David Bunce
David Bunce
April 21, 2021

Covid Vaccine Innovation Initiative

Purple needles/vaccines in a row | Graphic by Josh Vandenborre

With rising case counts in much of Canada, vaccinating Canadians against COVID-19 and its variants is more pressing than ever. 

The Public Health Agency of Canada (PHAC) has always viewed addressing vaccine hesitancy as a major priority, long before the days of COVID. The Agency is currently accepting proposals from community groups for campaigns that promote vaccine confidence. 

Twenty finalists will receive $25 000 to create and implement their campaign, with one winner receiving a grand prize of $100 000. 

Based on research conducted between February and March of 2021, between 72 and 82 per cent of Canadians intend to get vaccinated against COVID-19. 

The government has identified specific reasons for vaccine hesitancy among the remaining population. Some factors include: safety concerns about the vaccine, low perceived risk of disease, and convenience in getting the vaccine. 

People from historically underserved communities tend to report higher levels of vaccine hesitancy. Hesitant individuals tend to receive supporting information from social media sources, much of which may be inaccurate. 

PHAC has recognized that combatting vaccine hesitancy is best accomplished through the community. Government sources are often not trusted in certain communities, and reaching these individuals on a grassroots level is critically important. 

“This challenge seeks to harness the creativity and innovation that exists in communities across Canada to help Canadians accept a safe and proven COVID-19 vaccine and continue adhering to public health measures,” explained the PHAC.  

The belief is that enabling as many Canadians as possible to be vaccinated through community initiatives will be central to the long-term management of COVID-19. The resources developed as a result of these initiatives will further help contribute to addressing misformation about the vaccine.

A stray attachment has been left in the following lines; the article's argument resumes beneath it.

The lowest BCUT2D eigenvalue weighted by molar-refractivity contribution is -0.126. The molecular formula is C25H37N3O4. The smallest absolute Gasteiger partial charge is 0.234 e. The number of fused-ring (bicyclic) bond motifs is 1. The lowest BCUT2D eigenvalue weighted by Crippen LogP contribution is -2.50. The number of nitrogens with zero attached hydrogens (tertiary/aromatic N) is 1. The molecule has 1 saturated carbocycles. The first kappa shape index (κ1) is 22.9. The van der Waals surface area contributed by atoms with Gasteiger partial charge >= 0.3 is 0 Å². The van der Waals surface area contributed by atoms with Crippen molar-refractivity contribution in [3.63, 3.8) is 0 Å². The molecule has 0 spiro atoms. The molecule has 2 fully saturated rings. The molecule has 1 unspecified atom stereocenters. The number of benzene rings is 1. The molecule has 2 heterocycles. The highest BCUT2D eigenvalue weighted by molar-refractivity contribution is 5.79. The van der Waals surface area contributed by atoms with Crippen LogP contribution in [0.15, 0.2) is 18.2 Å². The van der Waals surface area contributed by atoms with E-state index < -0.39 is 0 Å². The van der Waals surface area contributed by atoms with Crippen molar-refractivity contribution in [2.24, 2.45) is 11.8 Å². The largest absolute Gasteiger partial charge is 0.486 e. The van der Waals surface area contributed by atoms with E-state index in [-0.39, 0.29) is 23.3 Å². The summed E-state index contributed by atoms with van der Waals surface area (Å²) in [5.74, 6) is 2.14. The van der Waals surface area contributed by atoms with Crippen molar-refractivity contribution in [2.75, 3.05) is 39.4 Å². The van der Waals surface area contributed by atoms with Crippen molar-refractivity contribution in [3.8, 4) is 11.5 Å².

Misinformation and disinformation continue to be a major challenge for PHAC, and the goal is to promote public confidence in vaccines. Health Canada and PHAC work directly with experts in vaccine hesitancy and behavioural science in developing public education campaigns that address the unique needs of diverse populations. 

“Openness, transparency, and access to reliable information for the public will continue to be key components of Canada’s COVID-19 vaccine public education plan,” they explained. 

These openness and transparency goals have led to other large-scale initiatives by the government. They include the www.canada.ca/covid-vaccine information page, weekly media briefings on the latest vaccine news, regular social media updates, multilingual vaccine resources, and educating healthcare providers to answer patient questions. 

PHAC says they are committed to working with many partners, including provinces and territories, professional associations, and multicultural and Indigenous organizations to equip Canadians with the factual information they need to make informed vaccination decisions for themselves and their families. 

Due to overwhelming interest, the closing date to submit a proposal has been extended to April 15, 2021 at 3 p.m. EST.


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